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Punctuation Pattern Sheet

"An independent clause can stand alone as a complete sentence because it doesn't
depend on anything else to complete the thought” (Harris 148).

"A dependent clause cannot stand alone as a complete sentence because it depends
on another clause in the sentence to complete the thought" (Harris 151).

1. Independent clause.

2. Independent clause, coordinating conjunction independent clause.


and or
but so
for yet
nor

3. Independent clause; independent clause.

4. Independent clause; independent clause marker, independent clause.


therefore,
however,
nevertheless,
consequently,
furthermore,
moreover,
in contrast,

5. Dependent marker dependent clause, independent clause.


If
Because
Since
When
While
Although
After

6. Independent clause dependent marker dependent clause.


if
because
since
when
while
although
after

7. Independent clause: A, B, and C.


8. Frankenstein says, “The world was to me a secret which I desired to divine”
(Shelley 242). MLA documentation style

Ivan Ilyich “increasingly made work the center of gravity in his life” (Tolstoy 57).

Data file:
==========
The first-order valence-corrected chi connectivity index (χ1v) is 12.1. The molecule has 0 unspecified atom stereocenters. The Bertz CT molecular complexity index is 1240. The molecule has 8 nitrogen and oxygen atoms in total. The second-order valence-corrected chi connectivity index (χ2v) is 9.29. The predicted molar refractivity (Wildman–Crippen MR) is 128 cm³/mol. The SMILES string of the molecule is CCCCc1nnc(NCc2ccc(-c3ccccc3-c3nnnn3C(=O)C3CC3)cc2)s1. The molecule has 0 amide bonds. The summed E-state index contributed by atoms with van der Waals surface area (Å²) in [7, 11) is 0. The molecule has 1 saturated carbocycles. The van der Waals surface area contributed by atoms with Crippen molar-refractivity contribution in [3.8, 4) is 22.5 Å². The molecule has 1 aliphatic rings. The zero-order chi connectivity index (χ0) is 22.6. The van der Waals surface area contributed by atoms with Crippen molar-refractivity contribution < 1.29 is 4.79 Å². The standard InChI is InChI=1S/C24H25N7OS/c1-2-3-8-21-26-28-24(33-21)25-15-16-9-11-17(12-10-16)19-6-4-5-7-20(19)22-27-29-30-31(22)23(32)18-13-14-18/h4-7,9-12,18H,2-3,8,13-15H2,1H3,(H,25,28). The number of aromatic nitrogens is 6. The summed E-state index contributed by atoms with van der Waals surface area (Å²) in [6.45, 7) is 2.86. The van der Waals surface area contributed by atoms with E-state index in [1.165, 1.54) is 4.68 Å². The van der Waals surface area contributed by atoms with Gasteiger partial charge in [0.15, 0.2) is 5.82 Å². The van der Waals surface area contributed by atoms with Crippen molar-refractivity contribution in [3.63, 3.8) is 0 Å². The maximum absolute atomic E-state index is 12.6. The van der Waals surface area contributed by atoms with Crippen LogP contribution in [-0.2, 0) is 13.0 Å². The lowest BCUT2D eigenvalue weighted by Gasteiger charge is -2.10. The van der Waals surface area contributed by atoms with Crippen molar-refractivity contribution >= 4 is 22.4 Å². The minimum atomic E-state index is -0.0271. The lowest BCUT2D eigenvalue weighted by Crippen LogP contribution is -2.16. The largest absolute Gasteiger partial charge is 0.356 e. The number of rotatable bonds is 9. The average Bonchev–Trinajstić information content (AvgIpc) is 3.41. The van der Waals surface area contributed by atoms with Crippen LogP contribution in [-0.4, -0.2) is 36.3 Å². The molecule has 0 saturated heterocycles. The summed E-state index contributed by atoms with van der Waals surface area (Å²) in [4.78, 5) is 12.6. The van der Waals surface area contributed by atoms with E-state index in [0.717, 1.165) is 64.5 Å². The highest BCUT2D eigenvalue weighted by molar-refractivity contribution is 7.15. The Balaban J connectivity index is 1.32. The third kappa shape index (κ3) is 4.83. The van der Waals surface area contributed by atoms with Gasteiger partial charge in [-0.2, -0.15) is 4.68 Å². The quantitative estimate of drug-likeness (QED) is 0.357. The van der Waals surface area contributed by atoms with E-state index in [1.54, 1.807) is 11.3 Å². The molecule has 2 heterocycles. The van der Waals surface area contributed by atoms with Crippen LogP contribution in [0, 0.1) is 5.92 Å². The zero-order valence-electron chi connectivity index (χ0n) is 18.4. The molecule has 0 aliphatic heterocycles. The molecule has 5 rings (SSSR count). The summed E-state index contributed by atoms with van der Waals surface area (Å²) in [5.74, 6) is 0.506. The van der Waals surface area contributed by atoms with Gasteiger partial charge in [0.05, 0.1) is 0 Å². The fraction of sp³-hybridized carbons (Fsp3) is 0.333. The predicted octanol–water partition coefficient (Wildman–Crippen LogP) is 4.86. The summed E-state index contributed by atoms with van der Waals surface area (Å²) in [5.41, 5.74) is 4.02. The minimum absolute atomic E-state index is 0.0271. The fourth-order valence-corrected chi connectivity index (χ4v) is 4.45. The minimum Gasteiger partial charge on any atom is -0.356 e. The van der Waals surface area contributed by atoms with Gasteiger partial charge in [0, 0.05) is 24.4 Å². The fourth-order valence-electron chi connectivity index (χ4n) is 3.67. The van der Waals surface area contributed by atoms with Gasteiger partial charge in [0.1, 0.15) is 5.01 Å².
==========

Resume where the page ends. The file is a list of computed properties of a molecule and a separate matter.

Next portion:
9. Clause/Phrase/Word, nonessential clause/phrase/word, clause/phrase/word.

Examples: Agamemnon sacrifices Iphigenia, his daughter, to seal


the victory for his country.

Oedipus slays Laius, who is his actually his biological father,


setting in motion the events that cause his tragic downfall.

10. Introductory material, independent clause.


Use a comma after introductory words, phrases, and clauses:
Long prepositional phrases (usually four words or more):

Examples: In Remarque's All Quiet on the Western Front, Paul


Baumer talks about the events that he encounters in World War I.

At the beginning of the stories, both characters appear friendly.

Phrases with –ing verbals, -ed verbals, and to + verb:

Examples: Returning home after a brief absence, Organ inquires


into the health of his household.

Disguised as a beggar, Odysseus moves among the suitors


undetected.

To overpower the Moor, Iago frames Desdemona as an adulterous


wife.

Works Cited

Harris, Muriel. Prentice Hall Reference Guide to Grammar and Usage. 66h ed. Upper
Saddle River: Prentice Hall, 2006.

Numbers 1 to 6 adapted from Muriel Harris's Teaching One-to-One: The Writing


Conference, 129-130, and Prentice Hall Reference Guide to Grammar and Usage, 6th
ed., 151-152.

Used with permission of the


Presbyterian College Writing Center http://web.presby.edu/writingcenter